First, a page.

Where the San Leandro turnpike stretches its dusty, hot, and interminable length along the valley, at a point where the heat and dust have become intolerable, the monotonous expanse of wild oats on either side illimitable, and the distant horizon apparently remoter than ever, it suddenly slips between a stunted thicket or hedge of "scrub oaks," which until that moment had been undistinguishable above the long, misty, quivering level of the grain. The thicket rising gradually in height, but with a regular slope whose gradient had been determined by centuries of western trade winds, presently becomes a fair wood of live-oak, and a few hundred yards further at last assumes the aspect of a primeval forest. A delicious coolness fills the air; the long, shadowy aisles greet the aching eye with a soothing twilight; the murmur of unseen brooks is heard, and, by a strange irony, the enormous, widely-spaced stacks of wild oats are replaced by a carpet of tiny-leaved mosses and chickweed at the roots of trees, and the minutest clover in more open spaces. The baked and cracked adobe soil of the now vanished plains is exchanged for a heavy red mineral dust and gravel, rocks and boulders make their appearance, and at times the road is crossed by the white veins of quartz. It is still the San Leandro turnpike,—a few miles later to rise from this canada into the upper plains again,—but it is also the actual gateway and avenue to the Robles Rancho. When the departing visitors of Judge Peyton, now owner of the rancho, reach the outer plains again, after twenty minutes' drive from the house, the canada, rancho, and avenue have as completely disappeared from view as if they had been swallowed up in the plain.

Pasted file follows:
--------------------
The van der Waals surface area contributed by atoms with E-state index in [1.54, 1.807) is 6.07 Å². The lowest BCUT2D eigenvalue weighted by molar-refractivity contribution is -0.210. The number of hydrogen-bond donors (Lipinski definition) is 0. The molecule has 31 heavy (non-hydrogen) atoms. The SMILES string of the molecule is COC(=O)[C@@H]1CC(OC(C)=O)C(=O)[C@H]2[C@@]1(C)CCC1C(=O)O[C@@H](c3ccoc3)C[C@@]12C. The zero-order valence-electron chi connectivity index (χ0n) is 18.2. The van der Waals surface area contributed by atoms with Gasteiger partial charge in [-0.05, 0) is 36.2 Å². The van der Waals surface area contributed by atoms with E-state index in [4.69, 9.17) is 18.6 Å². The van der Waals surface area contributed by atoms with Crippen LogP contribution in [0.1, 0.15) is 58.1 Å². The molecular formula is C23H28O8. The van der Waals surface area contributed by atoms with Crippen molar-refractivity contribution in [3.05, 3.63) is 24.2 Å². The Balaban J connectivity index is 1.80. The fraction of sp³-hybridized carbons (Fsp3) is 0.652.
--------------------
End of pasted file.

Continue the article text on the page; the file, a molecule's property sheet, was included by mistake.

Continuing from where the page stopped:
A cross road from the turnpike is the usual approach to the casa or mansion,—a long, low quadrangle of brown adobe wall in a bare but gently sloping eminence. And here a second surprise meets the stranger. He seems to have emerged from the forest upon another illimitable plain, but one utterly trackless, wild, and desolate. It is, however, only a lower terrace of the same valley, and, in fact, comprises the three square leagues of the Robles Rancho. Uncultivated and savage as it appears, given over to wild cattle and horses that sometimes sweep in frightened bands around the very casa itself, the long south wall of the corral embraces an orchard of gnarled pear-trees, an old vineyard, and a venerable garden of olives and oranges. A manor, formerly granted by Charles V. to Don Vincente Robles, of Andalusia, of pious and ascetic memory, it had commended itself to Judge Peyton, of Kentucky, a modern heretic pioneer of bookish tastes and secluded habits, who had bought it of Don Vincente's descendants. Here Judge Peyton seemed to have realized his idea of a perfect climate, and a retirement, half-studious, half-active, with something of the seignioralty of the old slaveholder that he had been. Here, too, he had seen the hope of restoring his wife's health—for which he had undertaken the overland emigration—more than fulfilled in Mrs....